iQOO 9 Pro Review: The phone with the best video stabilization and fingerprint scanner
Chinese sub-brands pump out a lot of phones. And while they may offer great value, they are almost certainly inferior to the parent brand’s devices around the same release cycle. No matter how much Redmi or Realme’s marketing flex their specs, we know there’s almost no chance the phones are actually better than a recent Xiaomi or OPPO device. The word sub is, after all, short for subsidiary, which literally means “of less importance.”
iQOO 9 series: Price and Availability
The iQOO 9 series will go on sale in India starting March 2nd, with pre-orders beginning February 23rd. The prices are:
- iQOO Pro:
- ₹64,990 for 8GB RAM + 128GB storage
- ₹69,990 for 12GB RAM + 256GB storage
- iQOO 9:
- ₹42,990 for the 8GB RAM + 128GB model
- ₹46,990 for the 12GB RAM + 256GB storage
There are a bunch of launch offers related to specific banks, which will further bring the pricing down.
iQOO 9 and iQOO 9 Pro: Specifications
|Specification||iQOO 9||iQOO 9 Pro|
|Dimensions & Weight||
|RAM & Storage||
|Battery & Charging||
|Security||In-display fingerprint scanner||In-display fingerprint scanner|
|Front Camera(s)||16MP. f/2.5||16MP. f/2.5|
|Audio||Stereo speakers||Stereo speakers|
|Colors||Black, Orange, White with BMW stripes||Orange, White with BMW stripes|
About this hands-on: Vivo provided a review unit of the iQOO 9 Pro BMW M edition. Vivo did not have any input in this review.
iQOO 9 Pro: Design and Hardware
The iQOO 9 Pro is yet another curvy Android glass slab phone, with a glass front and back that curve to meet an aluminum frame in the middle. The 6.78-inch OLED display is an LTPO 2.0 panel, meaning refresh rate can drop to as low as 1Hz and as high as 120Hz; it can display 10-bit color, get to a maximum brightness of 1500 nits, and has a resolution of 3200 x 1400 — in other words, it’s about as good as an OLED panel can get right now.
The curvature on the screen is more dramatic than in recent Samsung flagships or the Pixel 6 Pro, resulting in a narrower frame that feels a bit pointy in the palm. The aluminum chassis has a flat top and bottom — the phone can stand upright on its own.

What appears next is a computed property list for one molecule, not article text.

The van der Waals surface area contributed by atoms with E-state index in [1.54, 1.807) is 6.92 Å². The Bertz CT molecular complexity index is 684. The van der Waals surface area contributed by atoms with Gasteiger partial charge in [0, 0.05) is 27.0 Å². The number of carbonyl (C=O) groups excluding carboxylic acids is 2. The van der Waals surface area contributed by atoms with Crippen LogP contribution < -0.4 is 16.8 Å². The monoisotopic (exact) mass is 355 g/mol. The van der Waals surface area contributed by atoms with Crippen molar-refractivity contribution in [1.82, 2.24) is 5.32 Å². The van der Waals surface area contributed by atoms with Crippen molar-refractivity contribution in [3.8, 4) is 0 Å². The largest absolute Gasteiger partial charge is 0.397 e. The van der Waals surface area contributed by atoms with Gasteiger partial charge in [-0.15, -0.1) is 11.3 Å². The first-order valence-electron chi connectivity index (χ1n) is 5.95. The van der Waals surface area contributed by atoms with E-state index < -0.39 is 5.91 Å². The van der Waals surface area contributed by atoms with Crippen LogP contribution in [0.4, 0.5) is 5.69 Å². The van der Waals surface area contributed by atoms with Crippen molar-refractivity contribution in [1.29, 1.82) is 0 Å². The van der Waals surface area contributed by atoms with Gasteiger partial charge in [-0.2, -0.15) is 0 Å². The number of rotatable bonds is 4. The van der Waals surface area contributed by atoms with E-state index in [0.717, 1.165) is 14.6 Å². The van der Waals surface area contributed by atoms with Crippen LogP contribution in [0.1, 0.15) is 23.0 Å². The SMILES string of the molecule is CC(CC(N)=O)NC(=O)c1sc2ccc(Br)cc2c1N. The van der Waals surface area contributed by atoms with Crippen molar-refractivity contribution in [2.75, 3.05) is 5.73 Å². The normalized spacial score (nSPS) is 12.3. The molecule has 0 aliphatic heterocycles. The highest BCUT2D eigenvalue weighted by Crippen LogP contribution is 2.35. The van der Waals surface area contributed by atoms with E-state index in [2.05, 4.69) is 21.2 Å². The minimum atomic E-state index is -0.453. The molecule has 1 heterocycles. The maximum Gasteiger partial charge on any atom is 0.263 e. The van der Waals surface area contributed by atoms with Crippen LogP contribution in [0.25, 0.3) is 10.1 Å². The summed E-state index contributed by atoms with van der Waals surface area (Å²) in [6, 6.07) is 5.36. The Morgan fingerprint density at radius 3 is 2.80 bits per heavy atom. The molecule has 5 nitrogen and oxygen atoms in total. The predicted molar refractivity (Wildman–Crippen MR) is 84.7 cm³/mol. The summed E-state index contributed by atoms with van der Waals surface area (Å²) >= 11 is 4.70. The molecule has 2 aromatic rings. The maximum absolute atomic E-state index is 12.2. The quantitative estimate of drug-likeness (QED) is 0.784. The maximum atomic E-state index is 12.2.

Flip the phone around and it’ll look familiar to those who’ve seen the Vivo X70 Pro series — there’s a large camera island that spans almost the width of the phone despite the cameras being located on just the left side, leaving a right side that’s entirely for decoration.
The glass plate appears to be just standard glass and not Gorilla Glass, and it features the tri-colored stripe that has been used in previous iQOO devices. The white part of the glass is matte and cool to the touch, while the striped part has a different texture that’s more grippy and slightly raised.
Under the hood the iQOO 9 Pro packs a Snapdragon 8 Gen 1 with either 8 or 12GB of LPDDR5 RAM and 256GB of UFS 3.1 storage, along with a 4,700 mAh battery that can be topped up at 120W speeds — the charging brick is in the box. From my testing, the iQOO 9 Pro charged from 0% to 100% in about 23 minutes. In another test, it charged from 15% to 63% in 10 minutes. So in effect, you’d need just a few minutes of charging to get going for a fair few hours, and probably even half a day.
The fastest ultrasonic fingerprint reader I’ve tested
In the smartphone space, there are two major suppliers of in-display fingerprint scanners pushing two different technology: Shenzhen-based Goodix and American silicon maker Qualcomm (there are other suppliers, like whoever made the mediocre scanner in the Pixel 6 series, but the majority of phones use either Goodix or Qualcomm). Goodix’s technology uses an optical solution, which shines a light in between pixels to scan our digits. Qualcomm’s version, as the name implies, uses soundwaves and works more like sonar.
Qualcomm’s solution is supposedly more secure (because soundwaves can map a finger in 3D form while light cannot), but there was no denying that Goodix’s scanners were faster and more likely to unlock on the first try. This remained true until last August when Qualcomm announced its 3D Sonic Max solution, which has a significantly larger scanning area than Qualcomm’s previous 3D Sonic solution (without the Max).
For reasons not made public (perhaps cost?), not many phones have adopted Qualcomm’s 3D Sonic Max solution — not even the Galaxy S22 series, which uses Qualcomm’s Sonic sensor (without the Max). Last year’s iQOO 8 Pro became the first phone in the world to use this solution, and now the iQOO 9 Pro brings this solution to an international audience — and it’s awesome.
Further, while most of us have become used to placing our thumbs at a very exact spot on the display of our phones, the iQOO 9 Pro has a bigger recognition area. In the gif above, the circle is representative of the size, although I have had success even when half my thumb was out of the circle, indicating that the recognition area is even larger. So not only do you get an insanely quick unlock, you need fewer attempts to get it right too, since you have a larger sensor area and no longer need to play darts with your thumb on the scanner. Touch and unlock. In fact, after using this, I find the Galaxy S22 Ultra’s fingerprint scanner now slower and harder to find, so the iQOO 9 Pro certainly has me spoiled.